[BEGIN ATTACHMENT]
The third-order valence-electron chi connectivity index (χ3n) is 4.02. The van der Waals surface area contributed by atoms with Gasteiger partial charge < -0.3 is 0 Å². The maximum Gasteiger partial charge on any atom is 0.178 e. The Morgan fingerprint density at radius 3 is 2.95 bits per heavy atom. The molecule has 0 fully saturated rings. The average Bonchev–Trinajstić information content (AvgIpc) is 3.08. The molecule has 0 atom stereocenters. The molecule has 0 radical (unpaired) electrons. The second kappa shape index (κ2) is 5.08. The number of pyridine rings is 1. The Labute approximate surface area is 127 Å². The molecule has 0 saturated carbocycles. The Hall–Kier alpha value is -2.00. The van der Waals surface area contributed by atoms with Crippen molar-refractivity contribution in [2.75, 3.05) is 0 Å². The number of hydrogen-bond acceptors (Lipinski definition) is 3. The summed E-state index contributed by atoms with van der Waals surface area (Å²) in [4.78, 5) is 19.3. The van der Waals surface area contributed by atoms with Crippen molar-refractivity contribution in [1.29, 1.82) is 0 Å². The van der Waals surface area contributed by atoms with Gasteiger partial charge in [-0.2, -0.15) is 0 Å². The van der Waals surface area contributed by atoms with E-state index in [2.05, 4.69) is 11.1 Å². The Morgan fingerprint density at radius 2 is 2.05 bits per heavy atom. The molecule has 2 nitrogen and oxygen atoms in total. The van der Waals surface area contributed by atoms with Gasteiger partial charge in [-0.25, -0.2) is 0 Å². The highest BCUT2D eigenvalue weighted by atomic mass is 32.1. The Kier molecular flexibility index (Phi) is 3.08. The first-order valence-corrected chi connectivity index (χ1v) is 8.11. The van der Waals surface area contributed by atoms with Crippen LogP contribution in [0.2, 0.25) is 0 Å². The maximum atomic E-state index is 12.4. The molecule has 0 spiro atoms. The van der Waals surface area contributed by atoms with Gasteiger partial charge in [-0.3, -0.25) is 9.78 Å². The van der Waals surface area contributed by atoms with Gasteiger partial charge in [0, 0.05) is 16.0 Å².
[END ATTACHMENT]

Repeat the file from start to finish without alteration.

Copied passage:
The third-order valence-electron chi connectivity index (χ3n) is 4.02. The van der Waals surface area contributed by atoms with Gasteiger partial charge < -0.3 is 0 Å². The maximum Gasteiger partial charge on any atom is 0.178 e. The Morgan fingerprint density at radius 3 is 2.95 bits per heavy atom. The molecule has 0 fully saturated rings. The average Bonchev–Trinajstić information content (AvgIpc) is 3.08. The molecule has 0 atom stereocenters. The molecule has 0 radical (unpaired) electrons. The second kappa shape index (κ2) is 5.08. The number of pyridine rings is 1. The Labute approximate surface area is 127 Å². The molecule has 0 saturated carbocycles. The Hall–Kier alpha value is -2.00. The van der Waals surface area contributed by atoms with Crippen molar-refractivity contribution in [2.75, 3.05) is 0 Å². The number of hydrogen-bond acceptors (Lipinski definition) is 3. The summed E-state index contributed by atoms with van der Waals surface area (Å²) in [4.78, 5) is 19.3. The van der Waals surface area contributed by atoms with Crippen molar-refractivity contribution in [1.29, 1.82) is 0 Å². The van der Waals surface area contributed by atoms with Gasteiger partial charge in [-0.2, -0.15) is 0 Å². The van der Waals surface area contributed by atoms with E-state index in [2.05, 4.69) is 11.1 Å². The Morgan fingerprint density at radius 2 is 2.05 bits per heavy atom. The molecule has 2 nitrogen and oxygen atoms in total. The van der Waals surface area contributed by atoms with Gasteiger partial charge in [-0.25, -0.2) is 0 Å². The highest BCUT2D eigenvalue weighted by atomic mass is 32.1. The Kier molecular flexibility index (Phi) is 3.08. The first-order valence-corrected chi connectivity index (χ1v) is 8.11. The van der Waals surface area contributed by atoms with Crippen LogP contribution in [0.2, 0.25) is 0 Å². The maximum atomic E-state index is 12.4. The molecule has 0 spiro atoms. The van der Waals surface area contributed by atoms with Gasteiger partial charge in [-0.3, -0.25) is 9.78 Å². The van der Waals surface area contributed by atoms with Gasteiger partial charge in [0, 0.05) is 16.0 Å².